The contest that is designed to give teens a chance of making a useful contribution to open source software has just started - and it's not just coding. There are other tasks to choose from.
This is the third year that Google has run a challenge to bring together open source organizations and pre-university students aged 13 to 17 who may be thinking about including computer science in their future plans. It can also seen as a first step, a foot-in-the-door move, to getting accepted as a university student for the Google Summer of Code,
Last year, 542 students from 56 countries competed in the contest and there were 10 grand prize winners who won a trip to Google’s Mountain View California campus. This year ten open source projects have been selected as mentoring organizations and each of them will nominate 2 students among the five who score the most points as Grand Prize winners.
There are no cash awards for this contest - participants gain certificates for completing tasks and win tee-shirts for completing three or more.
The main reward of this program is the contact it establishes with mentors within open source organizations and the satisfaction of completing worthwhile tasks.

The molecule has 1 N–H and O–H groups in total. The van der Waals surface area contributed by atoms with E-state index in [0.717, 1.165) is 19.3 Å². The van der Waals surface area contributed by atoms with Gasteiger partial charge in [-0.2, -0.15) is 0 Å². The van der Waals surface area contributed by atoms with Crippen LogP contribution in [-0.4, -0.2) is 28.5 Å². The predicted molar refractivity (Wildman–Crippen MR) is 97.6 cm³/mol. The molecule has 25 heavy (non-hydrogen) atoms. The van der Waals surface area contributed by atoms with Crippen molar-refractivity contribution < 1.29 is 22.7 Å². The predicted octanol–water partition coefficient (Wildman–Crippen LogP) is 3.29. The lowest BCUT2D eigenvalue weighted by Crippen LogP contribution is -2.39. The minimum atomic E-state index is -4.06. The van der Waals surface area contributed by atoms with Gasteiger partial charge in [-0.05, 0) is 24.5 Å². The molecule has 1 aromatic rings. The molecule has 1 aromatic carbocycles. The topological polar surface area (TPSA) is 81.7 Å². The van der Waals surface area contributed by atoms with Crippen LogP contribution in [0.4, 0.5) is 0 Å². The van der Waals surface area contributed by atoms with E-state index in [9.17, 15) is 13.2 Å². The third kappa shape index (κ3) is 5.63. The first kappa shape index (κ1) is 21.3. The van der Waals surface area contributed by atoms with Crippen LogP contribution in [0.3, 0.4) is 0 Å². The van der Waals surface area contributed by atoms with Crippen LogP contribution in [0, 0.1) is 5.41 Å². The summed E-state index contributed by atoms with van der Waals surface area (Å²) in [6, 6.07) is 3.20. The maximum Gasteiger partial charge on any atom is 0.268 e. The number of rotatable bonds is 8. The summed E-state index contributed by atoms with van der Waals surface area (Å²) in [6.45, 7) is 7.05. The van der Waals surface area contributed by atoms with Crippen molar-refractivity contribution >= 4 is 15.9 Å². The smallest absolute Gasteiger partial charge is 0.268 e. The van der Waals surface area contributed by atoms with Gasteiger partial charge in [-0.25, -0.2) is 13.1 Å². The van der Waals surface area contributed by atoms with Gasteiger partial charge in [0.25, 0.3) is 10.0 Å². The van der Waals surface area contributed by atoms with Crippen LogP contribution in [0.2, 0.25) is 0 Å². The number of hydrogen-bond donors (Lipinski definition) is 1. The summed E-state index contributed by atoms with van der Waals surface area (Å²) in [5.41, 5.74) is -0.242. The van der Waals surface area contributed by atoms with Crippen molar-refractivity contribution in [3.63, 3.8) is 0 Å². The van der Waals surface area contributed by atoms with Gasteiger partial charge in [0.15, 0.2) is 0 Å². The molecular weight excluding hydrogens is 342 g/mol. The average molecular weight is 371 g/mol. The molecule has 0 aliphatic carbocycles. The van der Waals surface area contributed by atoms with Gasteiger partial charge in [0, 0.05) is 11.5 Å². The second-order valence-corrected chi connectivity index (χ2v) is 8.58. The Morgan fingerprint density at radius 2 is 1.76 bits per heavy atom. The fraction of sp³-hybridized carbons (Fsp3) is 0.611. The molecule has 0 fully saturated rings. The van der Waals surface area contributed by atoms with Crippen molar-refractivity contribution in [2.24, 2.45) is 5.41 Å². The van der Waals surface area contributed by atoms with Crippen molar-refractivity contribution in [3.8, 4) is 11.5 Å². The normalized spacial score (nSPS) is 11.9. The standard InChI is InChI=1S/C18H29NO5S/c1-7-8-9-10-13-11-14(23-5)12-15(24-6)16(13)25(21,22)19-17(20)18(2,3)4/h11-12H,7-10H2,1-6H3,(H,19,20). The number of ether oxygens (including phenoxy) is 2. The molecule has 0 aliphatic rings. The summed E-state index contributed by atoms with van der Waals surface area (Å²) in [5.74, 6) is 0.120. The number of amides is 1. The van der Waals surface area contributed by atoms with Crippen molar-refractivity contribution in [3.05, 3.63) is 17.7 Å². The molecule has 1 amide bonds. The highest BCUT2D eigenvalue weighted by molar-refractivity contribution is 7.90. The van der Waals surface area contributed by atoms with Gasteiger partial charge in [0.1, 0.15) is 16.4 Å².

This year the task categories are as follows:
Code: Tasks related to writing or refactoring code
Documentation/Training: Tasks related to creating/editing documents and helping others learn more
Outreach/Research: Tasks related to community management, outreach/marketing, or studying problems and recommending solutions
Quality Assurance: Tasks related to testing and ensuring code is of high quality.
User Interface: Tasks related to user experience research or user interface design and interaction
Only one student can work on a task and the first step is to submit a "request to claim task" from the lists provided by the organizations.
This video explains the contest in detail:
Good luck to all who participate. It's a great first step for students and benefits the entire open source movement.
Sounds like the weirdest hackathon you could imagine. The topic is the fruit fly, that's Drosophila melanogaster to you, and specifically its brain. And there is no need to turn up with lots of r [ ... ]
Some programmer's think you have to write code the hard way - without much assistance by way of code completion, syntax highlighting. Others of us rely on all of the above and more. OpenSource.com rec [ ... ]